Wednesday, February 26, 2014
David Murray and Jephthah’s Vow, Part 2
Here is the link to David Murray’s original post. I forgot to put it in my last post: http://headhearthand.org/blog/2014/02/24/jephthahs-perfect-vow/
In the previous post, I dealt with the first eight reasons Dr. Murray gave for his opinion. I stopped at that point in part because I couldn't really figure out how to deal nicely with his ninth point. I’m still not sure I can do it nicely, but I’ll try. Murray’s ninth point is that Jephthah would have lost his leadership credibility if he had sacrificed his daughter. Really!? Let’s look at the Israelite penchant for choosing leadership: in the wilderness, the people wanted anyone but Moses. After the death of Saul, most of Israel spent seven years trying to follow Saul’s ne’er-do-well son Ish-bosheth. After the death of Solomon, most of Israel went after Jeroboam, who promptly led the people into idolatry and apostasy. Why wouldn't these people follow Jephthah? People throughout history have followed bad leaders: Hitler, Stalin, and Castro, to name a few. The fact that Jephthah sacrificed his daughter would probably have had little impact on Israel. Given the state of Israel during the period of the judges, there may have been more than one man in Jephthah’s army who had sacrificed his own child. As with Dr. Murray’s other points, this one simply doesn't hold up to examination.
Murray’s final reason for holding that Jephthah didn't sacrifice his daughter is the fact that he is listed in Hebrews 11. He says, “Given that Judges 11 is the only thing we know about Jephthah, he would hardly have been included in such exalted company if the only thing we know about him was a gruesome sacrifice of his daughter.” Except that really isn't all that we know about Jephthah. We know that he led Israel to victory against its enemies at a time when any leadership in Israel was in short supply. We know that he was filled with the Spirit of the Lord to accomplish that feat. We know that he was a worshiper of Yahweh, even though that worship was expressed in a horribly heterodox manner. And let’s look at some of Jephthah’s “exalted company” in Hebrews 11. Abraham believed God, and it was credited to him for righteousness (Gen 15:6). And in the very next chapter, he accepts Sarah’s half-baked scheme to get the son of promise through Hagar. Moses committed murder and spent forty years herding sheep in the wilderness for his father-in-law. Gideon made an ephod for the Israelites that they then worshiped. And then there’s Samson. It sounds to me like a Jephthah who sacrificed his daughter, thinking that he was doing God a favor, fits right in there.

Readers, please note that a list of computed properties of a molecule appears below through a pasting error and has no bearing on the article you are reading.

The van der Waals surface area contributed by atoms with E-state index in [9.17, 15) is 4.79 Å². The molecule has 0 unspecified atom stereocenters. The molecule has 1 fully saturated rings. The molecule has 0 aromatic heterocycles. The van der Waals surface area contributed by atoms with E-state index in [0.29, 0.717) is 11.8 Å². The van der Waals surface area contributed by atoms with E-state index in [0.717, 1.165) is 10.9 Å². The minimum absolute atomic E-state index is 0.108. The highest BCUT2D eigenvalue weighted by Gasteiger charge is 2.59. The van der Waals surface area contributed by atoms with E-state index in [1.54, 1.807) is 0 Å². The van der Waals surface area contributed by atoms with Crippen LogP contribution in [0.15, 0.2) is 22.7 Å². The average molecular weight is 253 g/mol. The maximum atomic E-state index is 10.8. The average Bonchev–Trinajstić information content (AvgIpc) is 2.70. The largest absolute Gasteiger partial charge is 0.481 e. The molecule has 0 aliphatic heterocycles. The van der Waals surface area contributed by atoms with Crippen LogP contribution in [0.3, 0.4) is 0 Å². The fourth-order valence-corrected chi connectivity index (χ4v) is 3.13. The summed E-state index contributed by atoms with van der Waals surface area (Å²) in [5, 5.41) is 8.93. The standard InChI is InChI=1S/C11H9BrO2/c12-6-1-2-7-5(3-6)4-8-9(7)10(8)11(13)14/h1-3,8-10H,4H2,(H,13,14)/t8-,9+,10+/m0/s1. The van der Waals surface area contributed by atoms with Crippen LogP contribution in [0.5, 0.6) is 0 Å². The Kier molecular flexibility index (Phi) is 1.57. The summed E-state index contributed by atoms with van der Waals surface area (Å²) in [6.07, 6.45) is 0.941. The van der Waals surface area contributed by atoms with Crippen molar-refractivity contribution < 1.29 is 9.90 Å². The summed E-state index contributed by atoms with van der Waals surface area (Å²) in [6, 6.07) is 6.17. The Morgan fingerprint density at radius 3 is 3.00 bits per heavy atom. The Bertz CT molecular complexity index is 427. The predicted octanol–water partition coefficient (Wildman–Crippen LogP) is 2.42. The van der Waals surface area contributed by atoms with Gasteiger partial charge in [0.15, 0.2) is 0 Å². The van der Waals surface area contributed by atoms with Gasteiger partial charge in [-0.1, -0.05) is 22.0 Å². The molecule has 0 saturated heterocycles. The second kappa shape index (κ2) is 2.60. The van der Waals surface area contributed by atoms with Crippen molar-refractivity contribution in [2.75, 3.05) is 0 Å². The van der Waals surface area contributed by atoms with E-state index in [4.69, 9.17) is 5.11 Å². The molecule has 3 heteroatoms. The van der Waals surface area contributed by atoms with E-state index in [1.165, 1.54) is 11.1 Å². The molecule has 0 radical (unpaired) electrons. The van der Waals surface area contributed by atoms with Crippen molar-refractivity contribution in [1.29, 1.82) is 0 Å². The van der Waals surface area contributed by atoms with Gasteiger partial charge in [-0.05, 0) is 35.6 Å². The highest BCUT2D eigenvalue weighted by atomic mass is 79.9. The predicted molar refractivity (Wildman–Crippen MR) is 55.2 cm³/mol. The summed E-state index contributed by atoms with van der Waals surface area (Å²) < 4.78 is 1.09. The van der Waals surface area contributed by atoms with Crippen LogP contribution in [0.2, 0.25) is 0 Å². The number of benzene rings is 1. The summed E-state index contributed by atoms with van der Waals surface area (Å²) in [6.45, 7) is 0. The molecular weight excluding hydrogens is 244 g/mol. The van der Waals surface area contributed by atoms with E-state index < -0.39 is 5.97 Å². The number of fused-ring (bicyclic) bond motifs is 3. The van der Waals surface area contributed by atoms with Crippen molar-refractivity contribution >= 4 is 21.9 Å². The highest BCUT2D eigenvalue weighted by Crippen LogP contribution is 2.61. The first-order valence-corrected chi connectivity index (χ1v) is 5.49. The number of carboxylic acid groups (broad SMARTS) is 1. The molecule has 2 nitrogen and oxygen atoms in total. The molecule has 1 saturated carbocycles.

We have to remember that Hebrews 11 was not written to exalt the persons named there, but to exalt the God who saved these people in spite of their weak, halting, and sometimes ignorant faith. Fundamentally, they believed God, and He credited it to them as righteousness.
It should also be noted that the idea that Jephthah did not sacrifice his daughter is a rather late development in the history of interpretation, not showing up until the Middle Ages in some of the Jewish commentaries.
In short, as awful a thing as it is to contemplate, it does appear that Jephthah indeed vowed to make his daughter a burnt offering, and after allowing her two months to mourn, did exactly that. Even true believers can be guilty of horrendous beliefs and practices. We need to remember this under two conditions: one, when we are tempted to abuse some Christian who has sinned in an obvious and painful manner; and two, when we are tempted to think that our sins are so bad that God couldn't possible save us.
I would also encourage readers to read Matthew Henry’s thoughtful comments on this passage.